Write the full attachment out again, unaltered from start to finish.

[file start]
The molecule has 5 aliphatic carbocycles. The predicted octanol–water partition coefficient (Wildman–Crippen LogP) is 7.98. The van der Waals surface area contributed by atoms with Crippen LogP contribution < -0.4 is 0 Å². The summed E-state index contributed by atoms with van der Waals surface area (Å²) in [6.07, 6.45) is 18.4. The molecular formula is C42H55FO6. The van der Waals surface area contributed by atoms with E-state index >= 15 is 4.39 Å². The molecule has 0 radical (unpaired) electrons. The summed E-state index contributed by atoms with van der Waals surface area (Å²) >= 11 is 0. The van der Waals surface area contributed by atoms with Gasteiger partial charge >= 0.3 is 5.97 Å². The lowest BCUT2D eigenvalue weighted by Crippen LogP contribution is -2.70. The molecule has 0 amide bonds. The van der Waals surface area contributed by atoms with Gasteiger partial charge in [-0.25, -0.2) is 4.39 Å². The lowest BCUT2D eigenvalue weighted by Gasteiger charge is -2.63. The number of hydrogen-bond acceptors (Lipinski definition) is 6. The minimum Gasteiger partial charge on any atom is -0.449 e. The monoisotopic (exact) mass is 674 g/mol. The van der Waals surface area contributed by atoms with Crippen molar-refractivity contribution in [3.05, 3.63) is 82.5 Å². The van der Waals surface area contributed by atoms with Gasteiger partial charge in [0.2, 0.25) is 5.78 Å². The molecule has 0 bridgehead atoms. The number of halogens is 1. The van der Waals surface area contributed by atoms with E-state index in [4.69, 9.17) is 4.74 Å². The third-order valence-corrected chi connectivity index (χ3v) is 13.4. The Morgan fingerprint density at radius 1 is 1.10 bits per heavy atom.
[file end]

The molecule has 5 aliphatic carbocycles. The predicted octanol–water partition coefficient (Wildman–Crippen LogP) is 7.98. The van der Waals surface area contributed by atoms with Crippen LogP contribution < -0.4 is 0 Å². The summed E-state index contributed by atoms with van der Waals surface area (Å²) in [6.07, 6.45) is 18.4. The molecular formula is C42H55FO6. The van der Waals surface area contributed by atoms with E-state index >= 15 is 4.39 Å². The molecule has 0 radical (unpaired) electrons. The summed E-state index contributed by atoms with van der Waals surface area (Å²) >= 11 is 0. The van der Waals surface area contributed by atoms with Gasteiger partial charge >= 0.3 is 5.97 Å². The lowest BCUT2D eigenvalue weighted by Crippen LogP contribution is -2.70. The molecule has 0 amide bonds. The van der Waals surface area contributed by atoms with Gasteiger partial charge in [-0.25, -0.2) is 4.39 Å². The lowest BCUT2D eigenvalue weighted by Gasteiger charge is -2.63. The number of hydrogen-bond acceptors (Lipinski definition) is 6. The minimum Gasteiger partial charge on any atom is -0.449 e. The monoisotopic (exact) mass is 674 g/mol. The van der Waals surface area contributed by atoms with Crippen molar-refractivity contribution in [3.05, 3.63) is 82.5 Å². The van der Waals surface area contributed by atoms with Gasteiger partial charge in [0.2, 0.25) is 5.78 Å². The molecule has 0 bridgehead atoms. The number of halogens is 1. The van der Waals surface area contributed by atoms with E-state index in [4.69, 9.17) is 4.74 Å². The third-order valence-corrected chi connectivity index (χ3v) is 13.4. The Morgan fingerprint density at radius 1 is 1.10 bits per heavy atom.